4. Zinc says:

    I agree with Lilly that it’s unclear (to those of us who weren’t there) about the extent to which Sloterdijk’s metaphor acknowledges its political economic resonances with histories of care and service.

    The use of a metaphor like “placenta” without attempts to situate it in its embodied history fits with other accounts I heard – such as the anecdote about Sloterdijk avoiding Professor Ngugi wa Thiong’o’s question about the relationship between Napoleon’s “leadership” and the history of slavery.

    These stories (assuming they’re accurate) seem to get to the heart of Difference Engine’s concerns with “difference”: whenever difference is invoked, glossed over, summoned, cathected, or excluded from a story that seems to turn on the functioning of difference, we ask why. What work is this exclusion doing?

    On a different tangent, there’s this use of the term “bastard” by Gramsci, in the context of the political history of States; it sounds as if Sloterdijk was not referencing this history, either:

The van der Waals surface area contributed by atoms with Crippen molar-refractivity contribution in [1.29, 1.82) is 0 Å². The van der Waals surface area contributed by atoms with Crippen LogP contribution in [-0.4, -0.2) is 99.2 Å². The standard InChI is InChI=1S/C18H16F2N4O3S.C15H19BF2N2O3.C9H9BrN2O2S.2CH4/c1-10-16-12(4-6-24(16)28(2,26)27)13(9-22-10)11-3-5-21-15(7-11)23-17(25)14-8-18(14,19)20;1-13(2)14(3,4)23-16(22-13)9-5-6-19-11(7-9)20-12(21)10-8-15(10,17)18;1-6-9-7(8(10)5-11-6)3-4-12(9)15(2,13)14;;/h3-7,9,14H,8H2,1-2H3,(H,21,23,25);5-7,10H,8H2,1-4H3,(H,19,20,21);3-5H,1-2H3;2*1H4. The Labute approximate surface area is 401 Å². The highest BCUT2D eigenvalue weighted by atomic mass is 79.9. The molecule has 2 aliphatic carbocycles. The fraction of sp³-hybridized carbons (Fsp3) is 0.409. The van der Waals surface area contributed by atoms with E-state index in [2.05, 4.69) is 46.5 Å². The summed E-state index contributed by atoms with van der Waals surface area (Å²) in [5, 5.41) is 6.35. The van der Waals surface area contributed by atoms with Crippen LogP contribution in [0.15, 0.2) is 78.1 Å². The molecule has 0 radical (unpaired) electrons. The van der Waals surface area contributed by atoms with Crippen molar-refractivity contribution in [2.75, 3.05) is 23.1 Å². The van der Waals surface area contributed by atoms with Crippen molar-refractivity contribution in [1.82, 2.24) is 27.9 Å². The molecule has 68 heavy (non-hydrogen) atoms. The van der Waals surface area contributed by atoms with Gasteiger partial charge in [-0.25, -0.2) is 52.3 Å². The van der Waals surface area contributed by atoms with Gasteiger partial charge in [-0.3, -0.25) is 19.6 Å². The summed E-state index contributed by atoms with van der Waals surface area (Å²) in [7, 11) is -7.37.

“The condition of permanent passive revolution might therefore characterise the identity and history of a specific state in the transition to capitalism as a mode of production. This would be a situation when the ruling class is unable to fully integrate the people through conditions of hegemony, when ‘they were aiming at the creation of a modern state . . . [but] in fact produced a bastard’, as Gramsci puts it” (cited by Morton in his blog, http://adamdavidmorton.com/2012/07/permanent-passive-revolution/ )

  5. Zinc says:

    I agree with Lilly that it’s unclear (to those of us who weren’t there) about the extent to which Sloterdijk’s metaphor acknowledges its political economic resonances with histories of care and service.

    The use of a metaphor like “placenta” without attempts to situate it in its embodied history fits with other accounts I heard – such as the anecdote about Sloterdijk avoiding Professor Ngugi wa Thiong’o’s question about the relationship between Napoleon’s “leadership” and the history of slavery.